Hack Your Health, Video Review

Netflix’s “Hack Your Health, the secrets of your gut” is a docu/info/tainment that explores how your gut biome and digestive system will affect your weight, body health and propensity to various diseases. This is bringing to the attention of the mainstream public some of the discoveries about gut health that has been discovered over the last 10 to 20 years. It is more accurate than not, highly misleading in parts, and necessarily, although frustratingly, simplistic – considering that it is trying to educate and entertain you in only 80 minutes.

The Good

Here are some of the aspects about gut health that this program covered relatively well.

Our gut biome is a complex system of helpful microbes that break down and digest the foods we consume, which then help us to absorb various nutrients more efficiently. In western countries, full of restricted foods, junk foods, elevated daily stress, over use of antibacterials and poor exercise, our gut biome is relatively small compared to people who live in non-industrial worlds. This is linked to increased health problems, such as obesity, allergies, heart conditions, increased risk of cancer and other various health problems.

It is well recognised that a healthy gut is a diverse microbe gut. The best way to get a diverse gut biome is to eat a big spread of foods with lots of variety. We don’t know enough about the specific microbes to have a hit list of “must haves” and “should avoid”. So diverse is best.

Mental health can be adversely affected by bad gut health. The gut microbes can prompt cravings or avoidances. There is active signalling between the gut biome and the brain.

The information, such as it is, is given in a moderately entertaining medium with some very cute animations.

The Bad

Here are some of the problems that I had with the program.

Many of the factoids were quite misleading.

  • They indicate that 99% of the dna in your body is from bacteria. This is, technically, correct, but highly misleading. 90% of your mass is from cells that have your DNA, while 10% of your mass is from your gut biome. Roughly speaking, half the cells in your body are yours, and the other half, but much smaller in scale, are the biome.
  • They imply that psychiatric conditions are potentially caused by gut biome. We know that some changes in the gut biome can exacerbate symptoms, but rarely cause them per se.
    • Some conditions, like Autism, are hereditary, that is it is from your DNA, inherited from your parents, not due to a gut biome disorder. Autistic people are at higher than average co-occurring gut issues, but there are also many Autistic people who have no gut issues.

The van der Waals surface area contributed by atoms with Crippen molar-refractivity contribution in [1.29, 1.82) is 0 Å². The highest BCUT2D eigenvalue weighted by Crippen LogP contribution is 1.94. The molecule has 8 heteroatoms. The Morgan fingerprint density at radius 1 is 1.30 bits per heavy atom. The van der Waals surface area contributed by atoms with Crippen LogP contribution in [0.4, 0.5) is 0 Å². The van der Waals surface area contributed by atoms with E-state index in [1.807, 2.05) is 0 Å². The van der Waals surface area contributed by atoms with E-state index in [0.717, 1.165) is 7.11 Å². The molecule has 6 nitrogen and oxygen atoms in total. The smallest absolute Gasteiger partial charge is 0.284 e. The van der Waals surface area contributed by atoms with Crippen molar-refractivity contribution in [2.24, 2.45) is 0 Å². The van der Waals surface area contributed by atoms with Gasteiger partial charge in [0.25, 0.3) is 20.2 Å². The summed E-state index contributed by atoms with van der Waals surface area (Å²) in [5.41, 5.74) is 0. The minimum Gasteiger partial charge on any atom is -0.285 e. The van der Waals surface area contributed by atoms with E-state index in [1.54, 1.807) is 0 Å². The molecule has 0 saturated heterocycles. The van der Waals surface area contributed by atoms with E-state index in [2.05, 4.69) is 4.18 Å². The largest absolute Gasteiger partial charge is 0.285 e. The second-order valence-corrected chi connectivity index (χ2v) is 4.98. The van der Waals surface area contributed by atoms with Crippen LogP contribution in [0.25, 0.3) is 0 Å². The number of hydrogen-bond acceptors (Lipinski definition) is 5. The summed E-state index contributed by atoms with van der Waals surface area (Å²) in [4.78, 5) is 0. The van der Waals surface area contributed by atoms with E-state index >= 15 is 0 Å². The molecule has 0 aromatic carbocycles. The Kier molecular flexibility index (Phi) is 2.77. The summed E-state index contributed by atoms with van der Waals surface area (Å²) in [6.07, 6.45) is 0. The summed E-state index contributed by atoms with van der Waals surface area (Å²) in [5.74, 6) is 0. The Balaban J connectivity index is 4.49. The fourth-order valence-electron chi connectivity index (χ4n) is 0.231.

• Another example of a hereditary condition is ADHD. Read all of the above for Autism and it affects ADHD. Concerning behaviours can be exacerbated by biome problems, but fixing the gut biome won’t necessarily “cure” ADHD, unless your ADHD was not so much inherited, but acquired by a deficit in your gut biome.

The program does not give you anything concrete to work with. It says “get a healthy gut biome” without really explaining how, and “try a fecal transplant”, but again without really saying how. At least it does warn about the risk of problematic donors.

A great deal of the program is making promises about how good gut biome science will become far before we actually have the good science to actually give good therapies.

There are some statements from the experts go against the consensus of gut biome science. An example of this is where Jack Gilbert, Microbial Ecologist, states that the probiotics aren’t worth taking as that would be like dropping a houseplant into the amazon [jungle] and hoping it will be okay. This is wrong. If you are missing the specific microbes that are within the probiotic, this is a great way to repopulate your gut biome with these known good microbes. That is kind of the whole point of those medicines. The main problem with those probiotics is that often those aren’t the microbes you are missing – worth a try, just in case, but on average not helpful unless you have depleted your gut biome recently via antibiotics.

While I have mention Gilbert by name and given a specific example of where he was very wrong (according to medical science), all of the experts stated factual errors, which should have been fact checked and corrected before the video went out.


This is an interesting look at some of the research about the gut biome. It is not all correct and some of the claims are sensationally overstated. Unfortunately, it doesn’t tell you what to do to fix much of anything other than “eat a diversity of food”.

While this isn’t quite pseudoscience (fake medicine), it is very much premature science, which media like is overstated beyond what we know to be possible, and there are some specific errors that can misinform.

I’m glad that a program like this exists to try to give people an idea of how the gut microbiome is powerful and an important consideration, but expect it to be pitched to a year 6 primary school class.

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